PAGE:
I tend to relate most things in my life to the nearly 30 years I spent in a locker room. I think there is an inimitable correlation between sports and business. I believe that each undoubtedly reveals the truly organic principles of competition and leadership, among other things.

I have recently been on this kick where I have felt the need defend the game of football and the business engine that it has become. Sports are a business these days, especially the NFL and NCAA, and we are talking about big money when it comes to these types of organizations and players. It’s truly the ultimate form of entertainment if you take an objective look.

I admire the folks that play and/or coach the game of football. Given my history with the game, I feel a sense of obligation to protect the epic history that it carries. That being said there are some things about this beautiful game that really gets my blood boiling. One of these things is this sense of entitlement and lack of accountability.

I have spent (and I’m sure I will continue to spend) countless hours in my career busting the myth that my generation is entitled. I’ve also spent countless hours in my career busting the myth that we are lazy, spoiled, disloyal, trophy kids. The list of negative qualities we possess goes on and on. You know the group. The Millennials.

As of recent, there has been negative media portrayal of this game I love. It seems to me that I can’t go a day without hearing about a player, coach, or program that has an undesirable and unflattering storyline attached to it. I’m not going to go into detail or namedrop, but if you take a minute to think about the game of football and the recent headlines I’m sure we’ll be on the same page.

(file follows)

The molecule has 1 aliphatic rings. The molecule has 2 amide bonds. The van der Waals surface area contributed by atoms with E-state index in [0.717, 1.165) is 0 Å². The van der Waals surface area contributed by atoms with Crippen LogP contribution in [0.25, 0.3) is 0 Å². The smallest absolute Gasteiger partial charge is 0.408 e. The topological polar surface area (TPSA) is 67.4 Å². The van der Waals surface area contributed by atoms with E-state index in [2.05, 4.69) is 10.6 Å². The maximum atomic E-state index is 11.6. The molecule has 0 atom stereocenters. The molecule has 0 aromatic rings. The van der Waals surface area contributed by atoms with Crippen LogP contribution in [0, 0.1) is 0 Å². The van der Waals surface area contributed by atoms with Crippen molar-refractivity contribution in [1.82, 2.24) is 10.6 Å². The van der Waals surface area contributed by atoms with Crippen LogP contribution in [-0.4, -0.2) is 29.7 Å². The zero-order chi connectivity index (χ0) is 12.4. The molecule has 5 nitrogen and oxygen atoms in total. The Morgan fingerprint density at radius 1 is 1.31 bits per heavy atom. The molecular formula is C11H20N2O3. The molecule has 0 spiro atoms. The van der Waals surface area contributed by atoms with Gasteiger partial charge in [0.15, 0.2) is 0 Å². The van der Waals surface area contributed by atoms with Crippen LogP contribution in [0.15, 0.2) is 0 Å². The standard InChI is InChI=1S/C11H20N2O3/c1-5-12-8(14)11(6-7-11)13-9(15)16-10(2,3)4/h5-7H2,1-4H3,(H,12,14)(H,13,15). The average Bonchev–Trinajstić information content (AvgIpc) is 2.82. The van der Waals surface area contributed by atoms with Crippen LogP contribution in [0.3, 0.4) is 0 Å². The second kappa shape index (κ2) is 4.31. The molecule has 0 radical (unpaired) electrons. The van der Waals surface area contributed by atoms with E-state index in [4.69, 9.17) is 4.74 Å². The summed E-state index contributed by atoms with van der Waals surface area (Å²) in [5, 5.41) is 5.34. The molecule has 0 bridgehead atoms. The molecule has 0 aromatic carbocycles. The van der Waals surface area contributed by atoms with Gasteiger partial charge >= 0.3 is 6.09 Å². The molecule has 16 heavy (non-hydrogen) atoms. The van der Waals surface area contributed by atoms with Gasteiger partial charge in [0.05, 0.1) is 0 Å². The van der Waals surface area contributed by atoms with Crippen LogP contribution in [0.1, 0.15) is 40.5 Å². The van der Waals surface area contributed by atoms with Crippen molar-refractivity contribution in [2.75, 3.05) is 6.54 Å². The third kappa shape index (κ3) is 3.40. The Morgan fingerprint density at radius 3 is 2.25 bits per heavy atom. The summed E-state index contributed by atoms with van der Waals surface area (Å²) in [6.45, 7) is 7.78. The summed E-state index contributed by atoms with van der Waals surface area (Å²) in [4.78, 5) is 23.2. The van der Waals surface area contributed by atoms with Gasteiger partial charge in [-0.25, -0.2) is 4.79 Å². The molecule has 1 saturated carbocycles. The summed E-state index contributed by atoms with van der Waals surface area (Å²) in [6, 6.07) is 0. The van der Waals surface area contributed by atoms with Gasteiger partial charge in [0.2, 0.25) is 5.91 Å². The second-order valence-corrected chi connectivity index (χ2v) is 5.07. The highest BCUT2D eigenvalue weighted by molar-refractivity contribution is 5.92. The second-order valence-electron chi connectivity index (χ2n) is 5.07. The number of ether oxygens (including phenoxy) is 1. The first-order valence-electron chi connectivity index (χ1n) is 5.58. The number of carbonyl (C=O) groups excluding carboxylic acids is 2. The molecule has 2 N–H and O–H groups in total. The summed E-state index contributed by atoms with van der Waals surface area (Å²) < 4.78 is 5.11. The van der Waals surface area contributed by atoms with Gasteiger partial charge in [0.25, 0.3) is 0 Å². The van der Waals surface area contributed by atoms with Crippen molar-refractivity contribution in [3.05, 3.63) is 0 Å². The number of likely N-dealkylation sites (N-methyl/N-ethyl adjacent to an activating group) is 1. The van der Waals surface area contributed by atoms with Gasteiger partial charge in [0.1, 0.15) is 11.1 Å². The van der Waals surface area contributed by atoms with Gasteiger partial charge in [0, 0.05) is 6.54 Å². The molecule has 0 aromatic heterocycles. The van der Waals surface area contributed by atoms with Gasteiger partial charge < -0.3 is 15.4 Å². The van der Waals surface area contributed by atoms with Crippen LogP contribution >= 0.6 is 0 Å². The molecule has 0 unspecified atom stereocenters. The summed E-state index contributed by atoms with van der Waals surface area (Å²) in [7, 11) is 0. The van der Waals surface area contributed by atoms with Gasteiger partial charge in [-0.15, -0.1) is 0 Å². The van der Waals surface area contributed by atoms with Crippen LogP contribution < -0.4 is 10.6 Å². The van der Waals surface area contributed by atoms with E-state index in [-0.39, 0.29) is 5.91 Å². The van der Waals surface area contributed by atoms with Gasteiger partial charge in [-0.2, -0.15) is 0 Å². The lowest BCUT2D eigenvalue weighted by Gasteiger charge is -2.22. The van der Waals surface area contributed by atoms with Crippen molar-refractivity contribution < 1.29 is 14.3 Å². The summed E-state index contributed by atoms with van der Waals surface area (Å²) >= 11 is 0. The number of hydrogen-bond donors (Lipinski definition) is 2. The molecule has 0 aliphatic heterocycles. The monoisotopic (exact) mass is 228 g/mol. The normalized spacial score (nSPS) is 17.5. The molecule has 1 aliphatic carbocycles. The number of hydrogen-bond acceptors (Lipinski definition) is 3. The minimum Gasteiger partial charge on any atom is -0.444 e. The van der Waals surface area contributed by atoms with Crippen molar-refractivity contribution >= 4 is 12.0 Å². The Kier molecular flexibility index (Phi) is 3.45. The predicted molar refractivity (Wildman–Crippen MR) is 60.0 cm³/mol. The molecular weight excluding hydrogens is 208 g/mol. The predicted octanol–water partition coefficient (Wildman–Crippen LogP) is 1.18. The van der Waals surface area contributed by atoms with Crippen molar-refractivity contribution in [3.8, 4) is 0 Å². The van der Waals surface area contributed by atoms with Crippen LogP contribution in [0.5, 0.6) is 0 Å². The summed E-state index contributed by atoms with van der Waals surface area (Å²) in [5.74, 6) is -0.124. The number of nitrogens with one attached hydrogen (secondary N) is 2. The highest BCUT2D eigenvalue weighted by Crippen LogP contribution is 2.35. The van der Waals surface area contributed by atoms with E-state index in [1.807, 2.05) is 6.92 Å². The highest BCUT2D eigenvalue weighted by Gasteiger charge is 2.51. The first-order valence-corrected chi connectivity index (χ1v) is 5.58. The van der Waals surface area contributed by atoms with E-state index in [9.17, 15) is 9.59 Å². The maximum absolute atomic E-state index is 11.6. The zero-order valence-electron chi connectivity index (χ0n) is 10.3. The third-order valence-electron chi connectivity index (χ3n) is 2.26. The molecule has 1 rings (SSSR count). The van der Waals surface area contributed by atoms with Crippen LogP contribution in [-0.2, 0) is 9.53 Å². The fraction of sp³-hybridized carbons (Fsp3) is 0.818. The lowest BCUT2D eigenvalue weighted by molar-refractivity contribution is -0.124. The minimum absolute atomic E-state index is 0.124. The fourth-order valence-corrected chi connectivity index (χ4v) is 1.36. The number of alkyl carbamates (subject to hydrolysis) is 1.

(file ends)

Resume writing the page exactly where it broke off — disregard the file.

It is my opinion that the recent highly publicized stories are an example of how we are failing in leadership. It is the role of leadership, also known as coaches, front office executives, and owners, to set the standard. It is the role of leadership to hold their followers accountable to the rules that are established and agreed upon.

We need to do better! We need higher standards to be upheld. We need more managerial courage. And we need to focus less on the bottom line, especially if that means putting our morals and beliefs as human beings in jeopardy.

As a former athlete and young professional who is trying to make his way in this competitive world, we must stop sensationalizing people because of their shock value and quit neglecting development because of one’s current position in the spotlight. This goes for football and business.

C’mon man.